Comparing female and male trainees, she said as far as she knows, ‘‘Male trainees face difficulties just like their female counterparts. Some would even drop out, while some give up in the course of training,’’ she said. But that is not the case for this ambitious, youthful yet bold, 22-year- old from Nupeland.
Her first experience in the air
‘‘Terrifying! As time went on, I got used to it though. Owing to the love and passion I have for flying, I overcame my initial fears. You know what it feels like when it’s your first time to learn how to drive. You are a little scared and careful but as time goes on, you’ll get used to it. It is funny but right now, I feel safer on air than on ground. I don’t even think about plane crash. If possible, I would relocate and live high up there.’’
My fear is more of the road than in the air. When I was told to ride a motorbike I was so scared. I wish I could go anywhere I want to by air no matter how short the distance is.
Does she qualify to be pilot?
‘’Yes, to an extent, because I have my foreign pilot license.’’ However, she needs to cross the next stage which is getting the commercial pilot license.
‘‘I’m aware that the economy is in a bad shape and that things are pretty difficult but I am looking up to God. Only He can make my dreams come true because for the first training, my parents had to sell the only car they had which didn’t cover much.’’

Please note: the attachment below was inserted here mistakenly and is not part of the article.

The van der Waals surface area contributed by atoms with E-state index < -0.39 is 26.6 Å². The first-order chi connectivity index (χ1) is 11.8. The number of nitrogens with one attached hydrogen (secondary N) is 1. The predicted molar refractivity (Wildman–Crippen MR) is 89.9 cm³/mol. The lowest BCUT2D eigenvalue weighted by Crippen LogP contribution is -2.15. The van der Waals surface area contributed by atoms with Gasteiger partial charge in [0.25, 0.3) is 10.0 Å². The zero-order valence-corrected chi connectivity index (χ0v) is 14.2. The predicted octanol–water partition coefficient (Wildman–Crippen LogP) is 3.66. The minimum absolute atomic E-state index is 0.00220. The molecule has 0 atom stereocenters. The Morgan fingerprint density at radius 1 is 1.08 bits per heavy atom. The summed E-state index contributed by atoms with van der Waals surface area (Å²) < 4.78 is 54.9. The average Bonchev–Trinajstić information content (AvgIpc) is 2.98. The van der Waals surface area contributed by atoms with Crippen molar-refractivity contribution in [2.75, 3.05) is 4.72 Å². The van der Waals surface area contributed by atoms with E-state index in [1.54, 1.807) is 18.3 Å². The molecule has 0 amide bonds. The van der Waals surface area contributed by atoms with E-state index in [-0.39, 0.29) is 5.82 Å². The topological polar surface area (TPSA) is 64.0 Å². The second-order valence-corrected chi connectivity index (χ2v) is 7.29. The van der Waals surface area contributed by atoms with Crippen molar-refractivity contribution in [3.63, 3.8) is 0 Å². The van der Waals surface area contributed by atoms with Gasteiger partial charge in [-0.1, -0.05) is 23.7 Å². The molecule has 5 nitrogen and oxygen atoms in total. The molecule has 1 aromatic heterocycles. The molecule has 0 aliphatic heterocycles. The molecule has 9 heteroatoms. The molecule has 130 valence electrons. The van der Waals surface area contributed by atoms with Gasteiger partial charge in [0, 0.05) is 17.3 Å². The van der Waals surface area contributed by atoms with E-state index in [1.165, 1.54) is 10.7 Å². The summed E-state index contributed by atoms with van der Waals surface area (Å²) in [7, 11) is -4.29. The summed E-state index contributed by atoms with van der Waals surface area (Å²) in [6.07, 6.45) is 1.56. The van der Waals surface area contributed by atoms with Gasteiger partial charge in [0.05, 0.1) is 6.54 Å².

How to achieve this?
I have gained admission into a flying school in America and South Africa but the cost is quite scary and I know my parents won’t be able to pay. The training costs about $57,000 for 6-9 month-course duration. I wouldn’t mind, if I can get support from the Governor of Kwara and Niger states to help me achieve my dreams.
Heroes in the industry
The graduate of Sociology says her flying hero is Captain Chinyere Kalu, Nigeria’s first woman commercial pilot. She is yet to find out if she is the first pilot, male or female, from Nupeland since she hasn’t heard of any. ‘‘Maybe there exists one whom I am not aware of yet,’’ she adds.
Changes she would like to see in the industry
‘‘Enlightenment is the key. In Africa, Nigeria being no exception, females are relegated to the kitchen. Even the educated ones still have issues fitting into jobs perceived to be for males only.
In addition, the males often feel threatened when a female rises up to some professional levels. I believe females should be educated and accorded equal opportunities. Their confidence level should be elevated as that of their male counterparts.
Pilot trainings are capital intensive. Aside encouraging females, I feel the fees should be subsidized. The females should be accorded the enabling environment to bring into the industry.’’
‘‘I have big dreams but top on my priority list is to serve my country. I want to use my experience here in Nigeria because of the love I have for my country. I told my dad sometime that I wouldn’t mind joining Nigerian Air Force, and he strongly believes it is possible but we all know what it is like joining any of the Armed Forces in Nigeria.’’